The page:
Atlas linguistique de la France
The Atlas linguistique de la France (ALF, Linguistic Atlas of France) is an influential dialect atlas of Romance varieties in France published in 13 volumes between 1902 and 1910 by Jules Gilliéron and Edmond Edmont. Whereas Georg Wenker had used postal questionnaires to compile his pioneering Sprachatlas des deutschen Reichs in 1888, Gilliéron employed a fieldworker, Edmond Edmont. Between 1896 and 1900, Edmont conducted 700 interviews at 639 locations throughout the countryside of France, southern Belgium and western Switzerland, using a questionnaire of over 1,500 items devised and continually revised by Gilliéron. The results were collated and analysed by Gilliéron and his assistants.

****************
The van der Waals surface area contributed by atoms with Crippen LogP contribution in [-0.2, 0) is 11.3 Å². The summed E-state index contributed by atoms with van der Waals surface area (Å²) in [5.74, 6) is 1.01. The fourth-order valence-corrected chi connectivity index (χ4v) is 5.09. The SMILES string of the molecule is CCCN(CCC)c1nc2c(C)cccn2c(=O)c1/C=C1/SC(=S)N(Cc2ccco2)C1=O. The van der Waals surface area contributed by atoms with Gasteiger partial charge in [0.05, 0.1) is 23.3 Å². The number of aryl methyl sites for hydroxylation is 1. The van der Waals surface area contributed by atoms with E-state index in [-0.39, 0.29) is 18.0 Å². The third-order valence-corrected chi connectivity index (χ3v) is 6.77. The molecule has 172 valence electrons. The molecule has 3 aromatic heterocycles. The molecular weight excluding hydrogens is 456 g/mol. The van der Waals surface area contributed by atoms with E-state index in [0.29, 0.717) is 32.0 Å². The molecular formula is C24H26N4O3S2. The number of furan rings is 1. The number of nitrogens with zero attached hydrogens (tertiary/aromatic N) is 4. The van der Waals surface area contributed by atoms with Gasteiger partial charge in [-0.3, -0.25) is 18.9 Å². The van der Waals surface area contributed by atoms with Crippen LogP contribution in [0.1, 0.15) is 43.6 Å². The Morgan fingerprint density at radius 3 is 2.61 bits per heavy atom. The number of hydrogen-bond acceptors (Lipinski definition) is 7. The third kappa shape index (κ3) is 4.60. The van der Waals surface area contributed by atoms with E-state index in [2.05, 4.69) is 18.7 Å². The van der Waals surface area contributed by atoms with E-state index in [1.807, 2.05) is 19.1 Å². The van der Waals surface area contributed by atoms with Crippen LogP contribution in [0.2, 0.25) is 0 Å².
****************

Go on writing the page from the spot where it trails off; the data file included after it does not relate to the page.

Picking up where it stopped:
part of Map 72: aujourd'hui ("today")
|Author||Jules Gilliéron and Edmond Edmont|
Gilliéron's survey stimulated interest in dialect geography, and became the model for later works elsewhere. Two of his students, Karl Jaberg and Jakob Jud, directed a survey of Italian dialects of Italy and southern Switzerland, published as the Sprach- und Sachatlas Italiens und der Südschweiz (1928–1940). Jud and one of his fieldworkers helped to train fieldworkers for the Linguistic Atlas of the United States and Canada project, which produced the Linguistic Atlas of New England (1939–1940), the Linguistic Atlas of the Upper Midwest (1973–1976) and the Linguistic Atlas of the Gulf States (1986–1992).
|Wikimedia Commons has media related to Atlas Linguistique de la France.|
- Atlas linguistique de la France, Centre national de la recherche scientifique
- supplementary materials, Internet Archive